Flash Fiction: Cliff Hangers25 February 2016
Edition 1 Prompt – Cliffhangers: Leave Us Wanting More
By Eliza Shallard
Clark Polker wasn’t finished.
His first steps were in his mother’s kitchen. He watched his son’s steps on that same floor. His stepfather taught him to read. He read at his dad’s funeral.
He was a poker player, a zealous singer, a runner of marathons. Clark didn’t take the slow lane. Clark was lively.
But that night none of this mattered. He didn’t hear his son’s voice or his mother’s laugh. Instead his wife’s scream echoed through his skull.
Clark didn’t even get the courtesy of seeing his life flash before his eyes. One moment he was here, the next –
By Jenny Van Veldhuisen
As soon as she woke, she had a hunch that something was off. She was an intuitive person, and the feeling made a lot of sense upon looking down and finding two little motorbikes where her arms once belonged.
They revved, the fumes tickling her nose. This was a far from ideal start to her Tuesday. She’d gone in for an ingrown toenail removal, so the motorbikes seemed unorthodox, though she was definitely not one to question a doctor.
She needed answers, but picking up her phone was impossible without thumbs. How was she going to collect Maddison from calisthenics?
Let it breathe
By Rose Kennedy
Charles didn’t know why he had come into the room that day. It had been a stressful day of filing, photographing and airhockey and he’d just wanted
somewhere he could go to that didn’t have the strains of ‘Let It Be’ soaring through the air directly into his ears. He’d found the door to the room warm to the
touch, as if it was some kind of living, breathing entity. Entering, he heard, not “when I find myself in times of trouble”, but the faint movement of air. In and out.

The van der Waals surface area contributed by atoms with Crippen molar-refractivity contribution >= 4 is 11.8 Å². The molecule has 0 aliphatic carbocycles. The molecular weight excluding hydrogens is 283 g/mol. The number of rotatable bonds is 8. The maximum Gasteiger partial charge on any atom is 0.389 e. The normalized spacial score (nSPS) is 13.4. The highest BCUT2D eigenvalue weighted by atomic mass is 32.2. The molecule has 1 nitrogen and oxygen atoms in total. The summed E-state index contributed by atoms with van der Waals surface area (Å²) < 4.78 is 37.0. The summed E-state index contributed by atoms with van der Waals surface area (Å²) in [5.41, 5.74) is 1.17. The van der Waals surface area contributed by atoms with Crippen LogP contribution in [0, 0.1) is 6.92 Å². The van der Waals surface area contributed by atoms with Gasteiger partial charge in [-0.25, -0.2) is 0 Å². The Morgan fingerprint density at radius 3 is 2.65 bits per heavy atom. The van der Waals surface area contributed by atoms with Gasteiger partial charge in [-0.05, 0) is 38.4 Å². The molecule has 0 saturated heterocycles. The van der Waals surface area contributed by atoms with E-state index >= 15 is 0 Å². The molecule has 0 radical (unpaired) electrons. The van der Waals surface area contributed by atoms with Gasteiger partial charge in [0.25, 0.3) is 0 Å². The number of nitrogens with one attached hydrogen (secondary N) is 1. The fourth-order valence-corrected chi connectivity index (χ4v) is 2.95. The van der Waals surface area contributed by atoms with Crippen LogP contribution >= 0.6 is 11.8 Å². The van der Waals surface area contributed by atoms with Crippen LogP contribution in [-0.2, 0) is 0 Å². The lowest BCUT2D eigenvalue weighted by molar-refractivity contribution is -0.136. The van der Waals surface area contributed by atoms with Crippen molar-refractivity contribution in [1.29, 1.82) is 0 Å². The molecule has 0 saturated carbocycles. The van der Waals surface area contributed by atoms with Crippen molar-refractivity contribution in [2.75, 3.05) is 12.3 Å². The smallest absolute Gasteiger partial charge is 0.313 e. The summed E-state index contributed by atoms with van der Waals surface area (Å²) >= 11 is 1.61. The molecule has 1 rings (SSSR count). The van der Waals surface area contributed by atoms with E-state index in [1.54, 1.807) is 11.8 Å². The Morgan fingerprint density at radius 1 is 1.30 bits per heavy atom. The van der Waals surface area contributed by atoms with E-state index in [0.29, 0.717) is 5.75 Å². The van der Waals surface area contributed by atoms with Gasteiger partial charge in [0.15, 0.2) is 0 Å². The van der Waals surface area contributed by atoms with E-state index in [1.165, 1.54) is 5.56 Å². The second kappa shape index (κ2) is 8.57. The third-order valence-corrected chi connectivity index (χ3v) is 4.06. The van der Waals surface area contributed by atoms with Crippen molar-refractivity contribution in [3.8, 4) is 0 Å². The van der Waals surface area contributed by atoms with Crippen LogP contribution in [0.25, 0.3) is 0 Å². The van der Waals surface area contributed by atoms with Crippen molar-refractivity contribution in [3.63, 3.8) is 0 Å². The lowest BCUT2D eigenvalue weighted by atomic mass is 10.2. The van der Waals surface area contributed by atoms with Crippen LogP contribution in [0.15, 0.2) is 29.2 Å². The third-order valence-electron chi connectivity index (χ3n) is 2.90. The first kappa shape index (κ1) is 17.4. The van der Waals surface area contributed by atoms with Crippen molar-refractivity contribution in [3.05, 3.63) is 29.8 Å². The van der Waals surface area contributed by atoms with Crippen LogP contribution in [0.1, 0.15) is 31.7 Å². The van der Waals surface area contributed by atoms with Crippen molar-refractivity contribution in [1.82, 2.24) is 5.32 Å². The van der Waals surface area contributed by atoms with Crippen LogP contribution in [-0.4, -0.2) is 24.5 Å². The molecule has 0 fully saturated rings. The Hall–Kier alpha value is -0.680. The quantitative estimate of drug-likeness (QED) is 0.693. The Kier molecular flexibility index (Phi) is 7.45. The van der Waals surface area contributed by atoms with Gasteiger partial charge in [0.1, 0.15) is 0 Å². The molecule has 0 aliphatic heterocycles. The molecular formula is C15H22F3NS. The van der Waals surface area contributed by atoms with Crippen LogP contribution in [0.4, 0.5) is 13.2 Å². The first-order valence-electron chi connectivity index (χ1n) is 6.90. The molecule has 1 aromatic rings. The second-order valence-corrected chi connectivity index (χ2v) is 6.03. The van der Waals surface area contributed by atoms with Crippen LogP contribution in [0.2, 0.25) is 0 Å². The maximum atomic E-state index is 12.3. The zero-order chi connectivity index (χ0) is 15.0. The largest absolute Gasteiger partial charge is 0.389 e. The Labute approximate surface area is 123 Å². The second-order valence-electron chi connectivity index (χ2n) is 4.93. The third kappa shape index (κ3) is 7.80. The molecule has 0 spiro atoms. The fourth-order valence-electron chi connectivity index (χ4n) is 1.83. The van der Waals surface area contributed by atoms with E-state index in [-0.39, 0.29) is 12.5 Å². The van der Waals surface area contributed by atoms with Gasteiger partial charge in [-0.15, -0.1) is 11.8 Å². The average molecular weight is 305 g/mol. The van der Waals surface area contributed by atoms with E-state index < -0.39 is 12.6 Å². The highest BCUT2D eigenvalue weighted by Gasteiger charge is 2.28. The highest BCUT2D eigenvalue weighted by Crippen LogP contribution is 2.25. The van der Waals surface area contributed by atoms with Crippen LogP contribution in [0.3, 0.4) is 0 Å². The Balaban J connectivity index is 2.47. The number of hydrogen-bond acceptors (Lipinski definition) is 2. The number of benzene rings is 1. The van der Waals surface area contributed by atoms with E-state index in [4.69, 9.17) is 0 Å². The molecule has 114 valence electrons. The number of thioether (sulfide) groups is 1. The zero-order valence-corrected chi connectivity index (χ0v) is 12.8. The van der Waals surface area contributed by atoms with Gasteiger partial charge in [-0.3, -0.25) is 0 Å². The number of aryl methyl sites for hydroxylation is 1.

The door snapped shut behind him as he screamed.
Hell0 from the other side
By Evelyn Parsonage
He exited without bravado. The finale was far from grand. A body slowly eased off the edge of the world.
The audience dissipated after the meds mopped up the leftovers.
She stayed. The accomplice.
He opens his eyes.
The room is fetid.
It smells like cat piss.
An old woman sits across from him. Her lips form a cheshire grin that teases him silently.
The ring of a telephone stifles his bewildered babbling.
The woman reveals a cellphone and passes it to him.
Putrid laughter emanates from the device.
“Oh honey! Not even close.”
The Birds and the Beers
By Simon Farley
A long sip. The bubbles sting the back of my throat. Wind catches flecks of spray and guides them to our faces. A long way down, the ocean heaves against the sandstone.
“I like coming here with you.”
I cease fiddling with the grass for a moment and look into your eyes.
“I like coming here with you too.”
You’re smiling. I’m smiling. And then, we’re kissing. And still smiling.
You pull away and look back out to the horizon. Overhead, an osprey soars.
“Oh no,” you say.
You shake your head.